We propose the National Transportation Safety Board (NTSB) as a model organization for addressing systemic risk in industries and contexts other than transportation. When adopted by regulatory agencies and the transportation industry, the safety recommendations of the NTSB have been remarkably effective in reductin the number of fatalities in various modes of transportation since the NTSB's inception in 1967 as an independent agency. Formerly part of the Civil Aeronautics Board (now the Federal Aviation Administration), the NTSB has no regulatory authority and is solely focused on conducting forensic investigations of transportation accidents and proposing safety recommendations. With only 400 full-time employees, the NTSB has a much larger network of experts drawn from other government agencies and the private sector who are on call to assist in accident investigations on an as-needed basis. By allowing and encouraging the participation of all interested parties in its investigations, the NTSB is able to produce definitive analyses of even the most complex accidents and provide genuinely actionable measures for reducing the chances of future accidents. We believe it is possible to create more efficient and effective systemic-risk management processes in many other industries, including the financial services industry, by studying the organizational structure and functions of the NTSB.
Trading Volume: Implications of an Intertemporal Capital Asset Pricing Model
with Jiang Wang, Journal of Finance 61 (2006), 2805–2840.
We derive an intertemporal capital asset pricing model with multiple assets and heterogeneous investors, and explore its implications for the behavior of trading volume and asset returns. Assets contain two types of risks: market risk and the risk of changing market conditions. We show that investors trade only in two portfolios: the market portfolio, and a hedging portfolio, which allows them to hedge the dynamic risk. This implies that trading volume of individual assets exhibit a two-factor structure, and their factor loadings depend on their weights in the hedging portfolio. This allows us to empirically identify the hedging portfolio using volume data. We then test the two properties of the hedging portfolio: its return provides the best predictor of future market returns and its return together with the return of the market portfolio are the two risk factors determining the cross-section of asset returns.
What Happened To The Quants In August 2007?: Evidence from Factors and Transactions Data
with Amir Khandani, Journal of Financial Markets 14 (2011), 1-46.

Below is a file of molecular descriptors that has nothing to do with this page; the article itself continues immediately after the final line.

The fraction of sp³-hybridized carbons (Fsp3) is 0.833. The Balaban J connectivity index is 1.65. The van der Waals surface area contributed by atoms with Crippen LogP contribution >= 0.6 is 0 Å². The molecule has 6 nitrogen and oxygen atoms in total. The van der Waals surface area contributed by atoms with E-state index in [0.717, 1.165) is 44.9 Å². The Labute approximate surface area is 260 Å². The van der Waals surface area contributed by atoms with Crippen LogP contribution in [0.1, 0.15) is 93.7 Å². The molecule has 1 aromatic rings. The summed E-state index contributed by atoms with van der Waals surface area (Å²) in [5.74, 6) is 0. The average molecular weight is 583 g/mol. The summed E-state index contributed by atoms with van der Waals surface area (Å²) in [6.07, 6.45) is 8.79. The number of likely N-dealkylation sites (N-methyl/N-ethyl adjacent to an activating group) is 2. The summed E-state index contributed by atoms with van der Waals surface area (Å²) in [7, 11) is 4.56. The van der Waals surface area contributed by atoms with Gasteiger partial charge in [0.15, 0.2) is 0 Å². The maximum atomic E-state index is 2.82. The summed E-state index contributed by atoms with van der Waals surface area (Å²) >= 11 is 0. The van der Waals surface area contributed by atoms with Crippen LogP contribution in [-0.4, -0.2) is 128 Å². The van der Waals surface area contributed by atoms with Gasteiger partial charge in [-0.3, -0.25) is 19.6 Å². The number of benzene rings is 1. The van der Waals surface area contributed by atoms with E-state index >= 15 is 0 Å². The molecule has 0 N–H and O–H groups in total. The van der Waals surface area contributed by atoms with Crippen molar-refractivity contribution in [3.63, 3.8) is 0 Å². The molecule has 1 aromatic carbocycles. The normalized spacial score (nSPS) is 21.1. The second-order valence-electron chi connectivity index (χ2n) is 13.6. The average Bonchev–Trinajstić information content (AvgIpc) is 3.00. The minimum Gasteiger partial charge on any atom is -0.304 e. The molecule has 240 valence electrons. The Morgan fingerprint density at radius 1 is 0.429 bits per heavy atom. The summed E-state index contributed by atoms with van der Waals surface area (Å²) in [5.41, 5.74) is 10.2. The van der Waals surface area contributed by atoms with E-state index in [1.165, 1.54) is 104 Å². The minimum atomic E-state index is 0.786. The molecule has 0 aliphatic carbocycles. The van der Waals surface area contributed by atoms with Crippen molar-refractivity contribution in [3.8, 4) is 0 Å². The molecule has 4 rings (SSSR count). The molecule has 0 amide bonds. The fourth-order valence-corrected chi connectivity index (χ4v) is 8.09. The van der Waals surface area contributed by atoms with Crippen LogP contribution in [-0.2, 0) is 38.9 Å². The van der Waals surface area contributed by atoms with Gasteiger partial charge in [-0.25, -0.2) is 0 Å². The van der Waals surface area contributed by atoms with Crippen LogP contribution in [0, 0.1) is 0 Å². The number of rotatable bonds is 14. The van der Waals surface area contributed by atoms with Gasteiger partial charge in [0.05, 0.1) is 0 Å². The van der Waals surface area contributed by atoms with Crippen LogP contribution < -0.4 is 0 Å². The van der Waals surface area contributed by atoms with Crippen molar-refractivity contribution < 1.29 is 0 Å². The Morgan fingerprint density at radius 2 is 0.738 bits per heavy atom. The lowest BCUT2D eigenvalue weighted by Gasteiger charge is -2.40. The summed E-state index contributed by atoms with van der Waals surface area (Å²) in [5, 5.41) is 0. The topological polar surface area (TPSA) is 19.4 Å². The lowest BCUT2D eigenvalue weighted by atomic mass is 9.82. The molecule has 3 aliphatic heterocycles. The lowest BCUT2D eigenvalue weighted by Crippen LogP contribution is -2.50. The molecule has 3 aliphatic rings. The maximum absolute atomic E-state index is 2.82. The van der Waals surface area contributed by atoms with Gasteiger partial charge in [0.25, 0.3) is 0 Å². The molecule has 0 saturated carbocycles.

During the week of August 6, 2007, a number of quantitative long/short equity hedge funds experienced unprecedented losses. It has been hypothesized that a coordinated deleveraging of similarly constructed portfolios caused this temporary dislocation in the market. Using the simulated returns of long/short equity portfolios based on five specific valuation factors, we find evidence that the unwinding of these portfolios began in July 2007 and continued until the end of 2007. Using transactions data, we find that the simulated returns of a simple market-making strategy were significantly negative during the week of August 6, 2007, but positive before and after, suggesting that the Quant Meltdown of August 2007 was the combined effects of portfolio deleveraging throughout July and the first week of August, and a temporary withdrawal of market-making risk capital starting August 8th. Our simulations point to two unwinds—a mini-unwind on August 1st starting at 10:45am and ending at 11:30am, and a more sustained unwind starting at the open on August 6th and ending at 1:00pm—that began with stocks in the financial sector and long Book-to-Market and short Earnings Momentum. These conjectures have significant implications for the systemic risks posed by the hedge-fund industry.
Reconciling Efficient Markets with Behavioral Finance: The Adaptive Markets Hypothesis
Journal of Investment Consulting 7 (2005), 21–44.
The battle between proponents of the Efficient Markets Hypothesis and champions of behavioral finance has never been more pitched, and there is little consensus as to which side is winning or what the implications are for investment management and consulting. In this article, I review the case for and against the Efficient Markets Hypothesis, and describe a new framework—the Adaptive Markets Hypothesis—in which the traditional models of modern financial economics can co-exist alongside behavioral models in an intellectually consistent manner. Based on evolutionary principles, the Adaptive Markets Hypothesis implies that the degree of market efficiency is related to environmental factors characterizing market ecology such as the number of competitors in the market, the magnitude of profit opportunities available, and the adaptability of the market participants. Many of the examples that behavioralists cite as violations of rationality that are inconsistent with market efficiency—loss aversion, overconfidence, overreaction, mental accounting, and other behavioral biases—are, in fact, consistent with an evolutionary model of individuals adapting to a changing environment via simple heuristics. Despite the qualitative nature of this new paradigm, I show that the Adaptive Markets Hypothesis yields a number of surprisingly concrete applications for both investment managers and consultants.
Consumer Credit Risk Models via Machine-Learning Algorithms
with Amir E. Khandani and Adlar J. Kim, Journal of Banking & Finance 34 (2010), 2767-2787.
We apply machine-learning techniques to construct nonlinear nonparametric forecasting models of consumer credit risk. By combining customer transactions and credit bureau data from January 2005 to April 2009 for a sample of a major commercial bank's customers, we are able to construct out-of-sample forecasts that significantly improve the classification rates of credit-card-holder delinquencies and defaults, with linear regression R-squared's of forecasted/realized delinquencies of 85%. Using conservative assumptions for the costs and benefits of cutting credit lines based on machine-learning forecasts, we estimate the cost savings to range from 6% to 25% of total losses. Moreover, the time-series patterns of estimated delinquency rates from this model over the course of the recent financial crisis suggests that aggregated consumer-credit risk analytics may have important applications in forecasting systemic risk.